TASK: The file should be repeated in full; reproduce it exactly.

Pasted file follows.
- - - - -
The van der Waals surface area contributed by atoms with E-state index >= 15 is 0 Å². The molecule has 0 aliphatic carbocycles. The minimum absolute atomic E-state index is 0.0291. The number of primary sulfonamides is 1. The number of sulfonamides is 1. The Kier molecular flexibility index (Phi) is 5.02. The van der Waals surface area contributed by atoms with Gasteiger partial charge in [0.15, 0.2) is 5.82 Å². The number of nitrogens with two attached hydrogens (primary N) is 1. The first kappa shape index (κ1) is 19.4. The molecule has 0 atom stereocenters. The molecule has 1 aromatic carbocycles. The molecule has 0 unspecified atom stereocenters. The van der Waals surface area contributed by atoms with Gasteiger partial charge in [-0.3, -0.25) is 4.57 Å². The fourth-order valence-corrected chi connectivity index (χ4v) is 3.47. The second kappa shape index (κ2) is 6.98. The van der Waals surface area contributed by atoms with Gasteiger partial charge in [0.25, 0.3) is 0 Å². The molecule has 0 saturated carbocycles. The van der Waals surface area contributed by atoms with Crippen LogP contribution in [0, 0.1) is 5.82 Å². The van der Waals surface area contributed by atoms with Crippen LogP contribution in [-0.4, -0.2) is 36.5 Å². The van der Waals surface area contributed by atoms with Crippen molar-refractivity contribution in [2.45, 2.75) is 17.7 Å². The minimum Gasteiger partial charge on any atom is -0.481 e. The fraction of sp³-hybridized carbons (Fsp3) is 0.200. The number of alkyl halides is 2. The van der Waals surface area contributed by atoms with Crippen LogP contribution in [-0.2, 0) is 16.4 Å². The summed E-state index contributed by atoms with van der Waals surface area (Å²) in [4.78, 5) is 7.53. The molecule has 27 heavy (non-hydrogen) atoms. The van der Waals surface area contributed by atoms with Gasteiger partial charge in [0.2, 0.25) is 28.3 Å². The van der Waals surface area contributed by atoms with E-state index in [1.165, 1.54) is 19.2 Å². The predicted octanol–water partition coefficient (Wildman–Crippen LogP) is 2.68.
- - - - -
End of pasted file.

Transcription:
The van der Waals surface area contributed by atoms with E-state index >= 15 is 0 Å². The molecule has 0 aliphatic carbocycles. The minimum absolute atomic E-state index is 0.0291. The number of primary sulfonamides is 1. The number of sulfonamides is 1. The Kier molecular flexibility index (Phi) is 5.02. The van der Waals surface area contributed by atoms with Gasteiger partial charge in [0.15, 0.2) is 5.82 Å². The number of nitrogens with two attached hydrogens (primary N) is 1. The first kappa shape index (κ1) is 19.4. The molecule has 0 atom stereocenters. The molecule has 1 aromatic carbocycles. The molecule has 0 unspecified atom stereocenters. The van der Waals surface area contributed by atoms with Gasteiger partial charge in [-0.3, -0.25) is 4.57 Å². The fourth-order valence-corrected chi connectivity index (χ4v) is 3.47. The second kappa shape index (κ2) is 6.98. The van der Waals surface area contributed by atoms with Gasteiger partial charge in [0.25, 0.3) is 0 Å². The molecule has 0 saturated carbocycles. The van der Waals surface area contributed by atoms with Crippen LogP contribution in [0, 0.1) is 5.82 Å². The van der Waals surface area contributed by atoms with Crippen LogP contribution in [-0.4, -0.2) is 36.5 Å². The van der Waals surface area contributed by atoms with Crippen molar-refractivity contribution in [2.45, 2.75) is 17.7 Å². The minimum Gasteiger partial charge on any atom is -0.481 e. The fraction of sp³-hybridized carbons (Fsp3) is 0.200. The number of alkyl halides is 2. The van der Waals surface area contributed by atoms with Crippen LogP contribution in [-0.2, 0) is 16.4 Å². The summed E-state index contributed by atoms with van der Waals surface area (Å²) in [4.78, 5) is 7.53. The molecule has 27 heavy (non-hydrogen) atoms. The van der Waals surface area contributed by atoms with Gasteiger partial charge in [0.2, 0.25) is 28.3 Å². The van der Waals surface area contributed by atoms with E-state index in [1.165, 1.54) is 19.2 Å². The predicted octanol–water partition coefficient (Wildman–Crippen LogP) is 2.68.